The phrase "Game 7" always resonates in baseball — but now, the postseason offers all sorts of winner-take-all scenarios.
This year, two best-of-five division series have gone the distance. St. Louis hosted Pittsburgh on Wednesday night, and Oakland takes on Detroit on Thursday.
In those cases, Game 5 isn't much different from Game 7. The winner advances and the loser waits for next year.
The best-of-five format has actually been around for a while. It was used for league championship series from 1969-84 and again for division series since the first postseason with wild cards in 1995. There were also four best-of-five division series in 1981, when the postseason format was altered because of a strike.
Here's a look back at some of baseball's most memorable Game 5s from these best-of-five matchups:
LOST CLASSICS?: We'll get to some more famous moments shortly. First, a few Game 5s that are often forgotten.
The first winner-take-all Game 5 took place in the 1972 NL championship series between Cincinnati and Pittsburgh. Johnny Bench led off the bottom of the ninth with a tying homer, and the Reds scored again later that inning to win 4-3. The pennant-winning run came home on a wild pitch by Bob Moose.
Philadelphia played at Houston in Game 5 of the 1980 NLCS and prevailed 8-7 in 10 innings. The following season, Rick Monday sent the Los Angeles Dodgers to the World Series with a tiebreaking home run in the top of the ninth at Montreal.
Arizona won its NL division series against St. Louis in 2001 when Tony Womack hit a tiebreaking single in the bottom of the ninth. Ten years later, the Diamondbacks were on the other end of a finish like that. In Game 5 of the NL division series against Milwaukee, they tied it in the top of the ninth, only to lose 3-2 on Nyjer Morgan's RBI single in the 10th.
YANKEES-ROYALS: Chris Chambliss won the 1976 American League pennant for New York with a ninth-inning solo homer in Game 5, which gave the Yankees a 7-6 win and touched off a wild celebration at Yankee Stadium as fans poured onto the field.
The Royals blew a chance at revenge the following year in Kansas City. New York scored three runs in the ninth to win 5-3, wrapping up another ALCS that went the distance.
POCKET ACES: The Red Sox had scored a combined 32 runs in Games 3 and 4 to even their 1999 ALDS with Cleveland, and the finale began as another slugfest — it was tied at 8 in the fourth inning. Then Pedro Martinez — who had been limited by a strained back muscle — came in from the bullpen and held the Indians hitless for the final six innings of Boston's 12-8 win.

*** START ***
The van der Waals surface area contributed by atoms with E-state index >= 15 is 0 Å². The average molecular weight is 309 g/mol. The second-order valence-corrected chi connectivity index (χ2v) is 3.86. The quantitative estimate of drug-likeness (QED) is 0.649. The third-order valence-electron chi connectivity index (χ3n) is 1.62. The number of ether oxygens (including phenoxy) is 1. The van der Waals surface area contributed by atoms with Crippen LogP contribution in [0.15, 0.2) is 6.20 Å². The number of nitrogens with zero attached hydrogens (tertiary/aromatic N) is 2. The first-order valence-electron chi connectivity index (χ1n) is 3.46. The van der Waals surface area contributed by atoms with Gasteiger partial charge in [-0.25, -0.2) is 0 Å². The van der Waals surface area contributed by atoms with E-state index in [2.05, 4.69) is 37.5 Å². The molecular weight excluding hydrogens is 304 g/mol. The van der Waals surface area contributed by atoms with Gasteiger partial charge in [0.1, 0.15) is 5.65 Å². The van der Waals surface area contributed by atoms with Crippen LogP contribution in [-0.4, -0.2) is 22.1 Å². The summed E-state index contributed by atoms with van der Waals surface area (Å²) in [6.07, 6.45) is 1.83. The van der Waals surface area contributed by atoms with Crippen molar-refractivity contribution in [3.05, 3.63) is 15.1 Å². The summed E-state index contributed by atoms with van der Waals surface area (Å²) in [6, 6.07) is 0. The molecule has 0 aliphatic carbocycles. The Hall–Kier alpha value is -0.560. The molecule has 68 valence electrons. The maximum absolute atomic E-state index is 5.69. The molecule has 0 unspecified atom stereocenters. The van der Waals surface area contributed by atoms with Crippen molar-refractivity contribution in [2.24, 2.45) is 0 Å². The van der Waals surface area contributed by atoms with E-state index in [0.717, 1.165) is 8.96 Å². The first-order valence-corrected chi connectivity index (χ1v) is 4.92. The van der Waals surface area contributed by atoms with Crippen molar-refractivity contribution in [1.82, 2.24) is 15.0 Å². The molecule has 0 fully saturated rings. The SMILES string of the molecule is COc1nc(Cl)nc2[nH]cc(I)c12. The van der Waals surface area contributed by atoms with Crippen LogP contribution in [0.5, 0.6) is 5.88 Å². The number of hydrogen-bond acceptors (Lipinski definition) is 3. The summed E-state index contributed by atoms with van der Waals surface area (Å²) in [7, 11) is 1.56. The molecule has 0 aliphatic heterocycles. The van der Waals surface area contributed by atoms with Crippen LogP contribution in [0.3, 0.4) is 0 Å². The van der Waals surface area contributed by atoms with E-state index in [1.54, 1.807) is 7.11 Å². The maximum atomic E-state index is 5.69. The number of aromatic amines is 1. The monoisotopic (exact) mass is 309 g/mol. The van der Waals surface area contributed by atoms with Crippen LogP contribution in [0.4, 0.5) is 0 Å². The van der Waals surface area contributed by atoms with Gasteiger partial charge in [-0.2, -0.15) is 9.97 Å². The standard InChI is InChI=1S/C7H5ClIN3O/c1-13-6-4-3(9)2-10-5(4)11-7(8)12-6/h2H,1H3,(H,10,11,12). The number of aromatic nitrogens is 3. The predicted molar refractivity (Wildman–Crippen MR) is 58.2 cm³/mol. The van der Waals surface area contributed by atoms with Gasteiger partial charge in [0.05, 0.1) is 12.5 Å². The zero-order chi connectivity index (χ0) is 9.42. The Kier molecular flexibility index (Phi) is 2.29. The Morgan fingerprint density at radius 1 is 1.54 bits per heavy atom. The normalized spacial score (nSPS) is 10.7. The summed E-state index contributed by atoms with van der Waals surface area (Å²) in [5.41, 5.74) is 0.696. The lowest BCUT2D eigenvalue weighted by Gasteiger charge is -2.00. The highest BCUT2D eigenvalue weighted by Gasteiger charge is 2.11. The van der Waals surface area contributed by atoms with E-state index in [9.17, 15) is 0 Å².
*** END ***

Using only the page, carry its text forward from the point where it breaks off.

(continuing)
There have been a few more pitching gems in Game 5s since then. In 2010, Cliff Lee of Texas struck out 11 in a complete game that eliminated Tampa Bay. The following year, Chris Carpenter outdueled Roy Halladay when St. Louis beat Philadelphia 1-0.
In 2012, Detroit's Justin Verlander pitched one of the finest games of his career, fanning 11 while shutting out Oakland 6-0. Verlander will be on the mound for a rematch with the A's on Thursday.
COMEBACK CARDS: St. Louis looked finished in its 2012 division series when Washington led 6-0 in the third inning of Game 5. In the top of the ninth, the Cardinals still trailed by two with one on and two outs.
After back-to-back walks on full counts, Daniel Descalso tied it with a two-run single. Then rookie Pete Kozma added a two-run single of his own, sending the Cardinals to a 9-7 win and leaving Nationals fans bemoaning a final strike that never came.
THE BEST OF ALL?: The Yankees-Mariners clash in 1995 deserves its own category, because it had a little bit of everything.
There was New York right-hander David Cone walking in the tying run in the eighth with his 147th and final pitch — before a wiry rookie named Mariano Rivera came on and halted Seattle's rally. That tying run by the Mariners? It was scored by 20-year-old Alex Rodriguez, who was making his postseason debut — as a pinch-runner.
Randy Johnson pitched the final three innings for Seattle, two days after going seven as a starter. The Yankees took the lead in the top of the 11th, but the Mariners won it on Edgar Martinez's two-run double in the bottom half, with Ken Griffey Jr. sprinting around from first to score the final run of that series.
It was the last game of Don Mattingly's career — and his lone postseason series in 14 years with the Yankees.
Information from baseball-reference.com was used in this report.